Shamed Lou Vincent accepts life ban from cricket

Lou Vincent, the disgraced former New Zealand batsman, was yesterday banned for life from cricket for match-fixing, admitting he was a cheat who had shamed the sport and his country. “My name is Lou Vincent and I am a cheat," he said in a statement.

Lou Vincent, here batting for Sussex on June 16, 2011 in London, has been banned from cricket for life for his part in match-fixing. Tom Shaw / Getty Images
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Lou Vincent, the disgraced former New Zealand batsman, was Tuesday banned for life from cricket for match-fixing, admitting he was a cheat who had shamed the sport and his country.

“My name is Lou Vincent and I am a cheat. I have abused my position as a professional sportsman on a number of occasions by choosing to accept money through fixing,” he said in a statement.

The punishment, confirmed by the England and Wales Cricket Board (ECB), stems from one-dayers that Vincent admitted he helped rig in English county cricket.

His former Sussex teammate, Naveed Arif, was also banned for life last month after admitting similar corruption offences.

The ECB said in a statement that Vincent pleaded guilty to 18 breaches of its anti-corruption regulations. Four charges related to a Twenty20 match between Lancashire and Durham in June 2008. The remaining 14 concerned two fixtures played in August 2011 – a Sussex v Lancashire Twenty20 and a Sussex v Kent CB40 match.

“We are extremely pleased that the matter has now been brought to a satisfactory conclusion and that an individual who repeatedly sought to involve others in corrupt activity for his own personal gain has accepted that his conduct warrants a lifetime ban from cricket,” ECB chief David Collier said.

Dave Richardson, the International Cricket Council (ICC) chief executive, welcomed the ban.

“The ICC has a zero-tolerance approach towards corruption and these life bans, together with the life ban recently imposed by the ECB on Naveed Arif, should send out a loud and clear message to all those who indulge in corrupt practices and think they can get away with it,” Richardson said.

Vincent, 35, has given additional evidence to ICC anti-corruption investigators about his involvement in fixing in five countries between 2008 and 2012.

Among his allegations were that a “world-famous international” dubbed “Player X” recruited him into the murky world of match-rigging. New Zealand legend Chris Cairns has said he believes he is Player X but questioned Vincent’s credibility and vehemently denied any involvement.

Vincent’s statement about his ban made no reference to Cairns or any other player. Instead, he said he had shamed his homeland and the game, prompting him to come clean to try to ease his conscience.

“Speaking out. Exposing the truth. Laying bare the things I have done wrong is the only way I can find to begin to put things right,” he said.

“The time has come for me to now face them like a man and accept the consequences.”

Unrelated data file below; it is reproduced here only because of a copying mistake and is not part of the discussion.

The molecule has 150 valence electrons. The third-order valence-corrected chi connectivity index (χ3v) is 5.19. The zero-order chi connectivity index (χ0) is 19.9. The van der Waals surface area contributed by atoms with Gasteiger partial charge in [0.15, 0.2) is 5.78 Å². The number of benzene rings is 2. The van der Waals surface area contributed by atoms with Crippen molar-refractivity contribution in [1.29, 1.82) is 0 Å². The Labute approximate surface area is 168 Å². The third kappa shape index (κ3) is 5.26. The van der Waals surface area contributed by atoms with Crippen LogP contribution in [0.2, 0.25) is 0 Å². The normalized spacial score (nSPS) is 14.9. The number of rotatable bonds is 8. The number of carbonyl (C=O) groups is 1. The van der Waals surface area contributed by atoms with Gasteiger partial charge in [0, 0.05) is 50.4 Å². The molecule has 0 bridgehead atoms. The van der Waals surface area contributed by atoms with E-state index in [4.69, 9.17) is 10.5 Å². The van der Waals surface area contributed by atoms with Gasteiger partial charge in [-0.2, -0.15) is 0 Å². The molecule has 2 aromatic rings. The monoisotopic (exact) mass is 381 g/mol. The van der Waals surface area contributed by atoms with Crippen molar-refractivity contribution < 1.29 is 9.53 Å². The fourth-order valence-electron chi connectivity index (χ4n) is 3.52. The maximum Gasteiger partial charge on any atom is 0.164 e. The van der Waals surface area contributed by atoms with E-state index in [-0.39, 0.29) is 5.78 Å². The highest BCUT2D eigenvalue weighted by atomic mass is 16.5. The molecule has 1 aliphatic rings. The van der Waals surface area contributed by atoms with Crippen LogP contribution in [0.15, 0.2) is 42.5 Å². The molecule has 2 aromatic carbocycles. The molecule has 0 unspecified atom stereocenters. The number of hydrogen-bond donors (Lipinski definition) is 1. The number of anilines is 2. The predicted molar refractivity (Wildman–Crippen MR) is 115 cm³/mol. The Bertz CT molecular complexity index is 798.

Vincent played in 23 Tests and 102 one-dayers for New Zealand before retiring from international cricket in 2007. After that, he travelled the globe playing in numerous domestic leagues before retiring last year.

Elsewhere, New Zealand’s perseverance with their front-line bowlers paid off as the visitors completed a 53-run victory over the West Indies in the last hour of the third and final Test match at Kensington Oval in Barbados on Monday.

Despite being held up by a 77-run eighth-wicket partnership between debutant Jason Holder and Shane Shillingford, the Black Caps finished off the job with Trent Boult, who did the early damage in the morning, returning with the second new ball to trap last man Jerome Taylor leg-before wicket and dismiss the home side for 254.

“We’re really thrilled with pulling off this series win,” New Zealand captain Brendon McCullum said at the end of the match. “It was tough cricket all the way through so we’ll enjoy this moment.”

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Ishant form could be a worry for tourists

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Ishant Sharma emerged as India’s most pressing concern as an unheralded Derbyshire line-up made the tourists toil at the County Ground.

Wes Durston led the way with 95 from just 90 balls, one of four batsmen to pass 50 despite not having made a single first-class appearance between them in the past two months.

Durston, Billy Godleman (67 not out), young opener Ben Slater (54) and 17-year-old wicketkeeper Harvey Hosein (53 not out) have all been pressing their claims in the second team of late but made the most of their opportunity in this three-day fixture – India’s second and final warm-up match – in a stumps total of 326 for five.

Ishant, still billed as one of the linchpin pace bowlers for the five-Test series against England set to start next week, struggled conspicuously for the second match in succession.

As at Leicester last weekend, the tall seamer was susceptible to overstepping and here he was comfortably the most expensive bowler notching up eight no-balls in an initial nine-over spell that yielded 41 runs. When he returned in the evening session, his first ball was met – out of character by an otherwise largely stoic Godleman – with a dismissive pull to the midwicket boundary.

Ishant’s next delivery was another no-ball and he did nothing significant in two more overs to quell any fears about his readiness to play at Trent Bridge.

All India’s seamers were soon given plenty to think about on a benign pitch after MS Dhoni lost the toss.

- Press Association

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